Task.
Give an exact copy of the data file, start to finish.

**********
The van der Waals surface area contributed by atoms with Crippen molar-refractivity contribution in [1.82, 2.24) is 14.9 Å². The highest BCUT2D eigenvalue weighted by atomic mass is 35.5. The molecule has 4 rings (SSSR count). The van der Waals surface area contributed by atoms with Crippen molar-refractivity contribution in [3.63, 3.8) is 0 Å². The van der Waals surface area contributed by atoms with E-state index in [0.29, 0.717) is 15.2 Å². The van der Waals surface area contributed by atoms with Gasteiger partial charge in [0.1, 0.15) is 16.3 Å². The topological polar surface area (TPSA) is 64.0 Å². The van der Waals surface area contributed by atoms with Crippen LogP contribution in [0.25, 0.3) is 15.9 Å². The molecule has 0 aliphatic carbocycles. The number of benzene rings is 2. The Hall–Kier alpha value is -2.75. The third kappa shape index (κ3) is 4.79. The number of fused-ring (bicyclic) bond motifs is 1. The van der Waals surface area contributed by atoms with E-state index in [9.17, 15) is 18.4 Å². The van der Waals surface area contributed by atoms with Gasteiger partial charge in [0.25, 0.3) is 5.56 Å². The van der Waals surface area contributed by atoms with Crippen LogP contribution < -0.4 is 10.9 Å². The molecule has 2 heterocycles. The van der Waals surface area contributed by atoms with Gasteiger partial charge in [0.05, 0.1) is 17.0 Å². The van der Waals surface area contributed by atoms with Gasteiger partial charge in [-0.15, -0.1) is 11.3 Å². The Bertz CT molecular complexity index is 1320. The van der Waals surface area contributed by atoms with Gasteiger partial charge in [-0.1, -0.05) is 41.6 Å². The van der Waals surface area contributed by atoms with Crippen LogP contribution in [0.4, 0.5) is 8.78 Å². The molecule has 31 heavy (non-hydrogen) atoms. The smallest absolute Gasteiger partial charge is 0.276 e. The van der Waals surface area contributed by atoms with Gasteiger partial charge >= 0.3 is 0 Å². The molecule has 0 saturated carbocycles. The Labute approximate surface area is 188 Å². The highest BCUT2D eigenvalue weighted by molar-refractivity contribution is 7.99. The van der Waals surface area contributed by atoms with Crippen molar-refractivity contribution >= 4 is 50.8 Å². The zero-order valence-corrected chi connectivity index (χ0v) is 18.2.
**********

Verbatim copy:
The van der Waals surface area contributed by atoms with Crippen molar-refractivity contribution in [1.82, 2.24) is 14.9 Å². The highest BCUT2D eigenvalue weighted by atomic mass is 35.5. The molecule has 4 rings (SSSR count). The van der Waals surface area contributed by atoms with Crippen molar-refractivity contribution in [3.63, 3.8) is 0 Å². The van der Waals surface area contributed by atoms with E-state index in [0.29, 0.717) is 15.2 Å². The van der Waals surface area contributed by atoms with Gasteiger partial charge in [0.1, 0.15) is 16.3 Å². The topological polar surface area (TPSA) is 64.0 Å². The van der Waals surface area contributed by atoms with Crippen LogP contribution in [0.25, 0.3) is 15.9 Å². The molecule has 0 aliphatic carbocycles. The number of benzene rings is 2. The Hall–Kier alpha value is -2.75. The third kappa shape index (κ3) is 4.79. The number of fused-ring (bicyclic) bond motifs is 1. The van der Waals surface area contributed by atoms with E-state index in [9.17, 15) is 18.4 Å². The van der Waals surface area contributed by atoms with Gasteiger partial charge in [0.25, 0.3) is 5.56 Å². The van der Waals surface area contributed by atoms with Crippen LogP contribution < -0.4 is 10.9 Å². The molecule has 2 heterocycles. The van der Waals surface area contributed by atoms with Gasteiger partial charge in [0.05, 0.1) is 17.0 Å². The van der Waals surface area contributed by atoms with Gasteiger partial charge in [-0.15, -0.1) is 11.3 Å². The Bertz CT molecular complexity index is 1320. The van der Waals surface area contributed by atoms with Gasteiger partial charge in [-0.1, -0.05) is 41.6 Å². The van der Waals surface area contributed by atoms with Crippen LogP contribution in [0.4, 0.5) is 8.78 Å². The molecule has 31 heavy (non-hydrogen) atoms. The smallest absolute Gasteiger partial charge is 0.276 e. The van der Waals surface area contributed by atoms with Gasteiger partial charge >= 0.3 is 0 Å². The molecule has 0 saturated carbocycles. The Labute approximate surface area is 188 Å². The highest BCUT2D eigenvalue weighted by molar-refractivity contribution is 7.99. The van der Waals surface area contributed by atoms with Crippen molar-refractivity contribution >= 4 is 50.8 Å². The zero-order valence-corrected chi connectivity index (χ0v) is 18.2.